Woodstock 50 has been officially cancelled. Yes, the 50th anniversary of the most famous music festival in history seemed doomed from the start. Organizers, which included Michael Lang—who co-founded the original festival—faced a mountain of legal battles. Not to mention, a month before the first band was scheduled to take the stage, there was no venue, no permits and no tickets on sale. Almost sounded like Billy McFarland of Fyre Festival was behind the scenario. Just days ago, the final nail in the Woodstock 50 coffin was put into place when Jay-Z pulled out of the festival.
Haven’t the organizers learned anything from history—especially Woodstock history?
Attempting to put on yet another Woodstock has always been a failed venture, both spiritually and financially; a classic case of the ethos of the original festival, in name only, trying to capitalize on a brand to generate (presumably inflated) ticket sales.
The 1969 Woodstock Festival was an iconic moment in music and cultural history. Sure. But did you know it took a decade—yes, 10 full years—for the organizers of Woodstock to actually turn a profit?
If you crunch the numbers and do the analysis, Woodstock was initially a money-making disaster. The music festival defined a generation, but it also defined a lot of bad business decisions.
Woodstock, which wasn’t even in Woodstock but 70-miles away in the town of Bethel, New York, was organized by four men: Michael Lang, Artie Kornfeld, Joel Rosenman and John P. Roberts, who had no experience helming a music festival.
So mistakes were made.
The organizer realized, just mere hours into the festival, that they were hemorrhaging money. They had leased a 600-acre alfalfa farm for $75,000—estimating a crowd of 50,000. And that would be fine if the story ended there.
But more than 400,000 festival-goers turned up. Thus, it transformed Bethel into the third largest city in New York State, and feeding 400,000 people became a logistical nightmare. The organizers didn’t foresee having to kick-in extra tens of thousands of dollars for helicopters to transport food, supplies and the musical acts to and from the site. The record number of attendees also posed the operational nightmare of collecting money and tickets at the gates.
So, what did they do?
They ended up letting everyone in for free. And, remember, there were also artists who needed to be paid. Jimi Hendrix was the headliner at Woodstock. He, alone, demanded to be paid up front: $18,000 ( or $200,000 in 2019 money).
To attract the biggest stars in music, the organizers agreed to pay some of the musicians twice their regular rate. (Sha Na Na was paid $750.) The Saturday of the festival, as things became increasingly chaotic, many of the musicians demanded that they be paid, in cash, before going on stage. John Roberts, who bankrolled the festival, used his trust fund as collateral as an emergency loan—not wanting to see the wrath of 400,000 tripping festival-goers if the music suddenly came to a halt.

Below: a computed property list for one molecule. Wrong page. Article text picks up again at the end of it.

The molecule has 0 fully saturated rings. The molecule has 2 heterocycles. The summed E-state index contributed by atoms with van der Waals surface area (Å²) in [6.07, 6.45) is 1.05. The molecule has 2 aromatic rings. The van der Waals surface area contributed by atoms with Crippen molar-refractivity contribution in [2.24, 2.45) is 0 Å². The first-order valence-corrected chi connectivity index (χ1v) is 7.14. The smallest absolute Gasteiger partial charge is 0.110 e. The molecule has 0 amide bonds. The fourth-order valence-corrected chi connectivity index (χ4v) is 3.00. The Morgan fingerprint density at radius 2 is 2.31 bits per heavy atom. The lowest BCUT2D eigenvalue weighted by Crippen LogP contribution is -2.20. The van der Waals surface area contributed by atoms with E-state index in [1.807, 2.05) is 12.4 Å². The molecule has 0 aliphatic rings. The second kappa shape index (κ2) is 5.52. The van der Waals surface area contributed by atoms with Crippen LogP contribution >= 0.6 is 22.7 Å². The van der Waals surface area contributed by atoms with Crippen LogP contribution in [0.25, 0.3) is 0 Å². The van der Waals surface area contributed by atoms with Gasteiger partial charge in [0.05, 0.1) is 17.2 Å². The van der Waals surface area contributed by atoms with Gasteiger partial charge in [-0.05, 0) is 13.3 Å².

By the end of Woodstock, organizers had spent nearly $3.1 million ($15 million in 2019 money) on the festival. Roberts got a loan from his wealthy family, and it wasn’t until the early ’80s when he finally paid off the debt. The original Woodstock venture finally made money, a decade later, after the release of the concert movie—not to mention the revenue they made on merchandise and licensing.
Though it was fabled that there were several births that took place at Woodstock, none were recorded on the site itself, although eight miscarriages were documented.
But Woodstock’s history sprouted a dark legacy of things to follow…
Woodstock ’99 was the Altamont to Woodstock’s Woodstock. The festival was to celebrate the 30th anniversary of “peace, love and happiness.” Instead it became the anti-Woodstock.
Imagine a musical event that would make Frye Festival look like Club Med as organizers tried to commercialize peace and love
Greed got the best of the promoters—who tried to wring every last dollar out of attendees—from insane ticket prices to costly bottles of water. Mix that with a poorly curated lineup fueling an angry, aggressive mob, who tipped over vehicles and set the festival site ablaze; Peace and love were replaced with a wake of sexual assault incidents.
Since the original Woodstock hemorrhaged money, the ’99 organizers tried to make it all about making money.
Promoter John Scher said beforehand, “We’re going to try and make a profit on this one.” Scher was referring to Woodstock ’94. (Oh, yeah, there was also a Woodstock ’94. And it lost money, largely due to the logistics that allowed attendees to enter freely and bring in their own beer and other banned items, such as their own food, to avoid paying the over-inflated prices.)
Meanwhile, at Woodstock ’99, the July temperatures hit 100 degrees. And the city’s water supply had been turned off, leaving festival-goers faced to buy $4 bottles of water (in 1999 money), while bags of ice went for $15.
Woodstock ’99 cost $38 million to produce. Tickets sold for $150 and ballooned to $180 on the weekend. Darth Maul bongs cost $30. A single-serving of pizza went for $12. Pissed off concert-goers smashed ATMs to try and steal cash. (To pay for bottles of water.) In the end, 44 arrests were made, while 1,200 people were admitted to the site’s medical facility.
Woodstock ’99 ended in a fiery riot. Woodstock 50 is not happening. The original Woodstock took 10 years to break even.
Maybe it’s time to leave a legend, a legend and stop capitalizing on a myth?